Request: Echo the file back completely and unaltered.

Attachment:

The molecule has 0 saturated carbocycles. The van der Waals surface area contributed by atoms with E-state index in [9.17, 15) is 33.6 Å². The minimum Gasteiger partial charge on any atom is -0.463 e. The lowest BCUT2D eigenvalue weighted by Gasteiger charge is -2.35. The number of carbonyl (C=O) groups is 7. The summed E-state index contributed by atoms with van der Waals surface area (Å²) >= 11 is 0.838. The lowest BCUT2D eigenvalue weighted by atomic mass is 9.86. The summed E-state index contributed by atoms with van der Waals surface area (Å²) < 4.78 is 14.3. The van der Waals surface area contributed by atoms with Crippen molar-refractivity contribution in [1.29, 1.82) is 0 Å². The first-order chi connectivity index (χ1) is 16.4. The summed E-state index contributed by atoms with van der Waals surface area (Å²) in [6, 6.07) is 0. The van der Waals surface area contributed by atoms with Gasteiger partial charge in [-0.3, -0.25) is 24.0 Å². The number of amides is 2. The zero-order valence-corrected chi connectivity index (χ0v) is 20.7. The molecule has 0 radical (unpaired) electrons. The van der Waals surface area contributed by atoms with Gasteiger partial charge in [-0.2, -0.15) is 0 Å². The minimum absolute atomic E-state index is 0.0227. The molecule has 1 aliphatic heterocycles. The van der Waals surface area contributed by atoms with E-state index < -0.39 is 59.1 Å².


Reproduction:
The molecule has 0 saturated carbocycles. The van der Waals surface area contributed by atoms with E-state index in [9.17, 15) is 33.6 Å². The minimum Gasteiger partial charge on any atom is -0.463 e. The lowest BCUT2D eigenvalue weighted by Gasteiger charge is -2.35. The number of carbonyl (C=O) groups is 7. The summed E-state index contributed by atoms with van der Waals surface area (Å²) >= 11 is 0.838. The lowest BCUT2D eigenvalue weighted by atomic mass is 9.86. The summed E-state index contributed by atoms with van der Waals surface area (Å²) < 4.78 is 14.3. The van der Waals surface area contributed by atoms with Crippen molar-refractivity contribution in [1.29, 1.82) is 0 Å². The first-order chi connectivity index (χ1) is 16.4. The summed E-state index contributed by atoms with van der Waals surface area (Å²) in [6, 6.07) is 0. The van der Waals surface area contributed by atoms with Gasteiger partial charge in [-0.3, -0.25) is 24.0 Å². The number of amides is 2. The zero-order valence-corrected chi connectivity index (χ0v) is 20.7. The molecule has 0 radical (unpaired) electrons. The van der Waals surface area contributed by atoms with Gasteiger partial charge in [-0.2, -0.15) is 0 Å². The minimum absolute atomic E-state index is 0.0227. The molecule has 1 aliphatic heterocycles. The van der Waals surface area contributed by atoms with E-state index < -0.39 is 59.1 Å².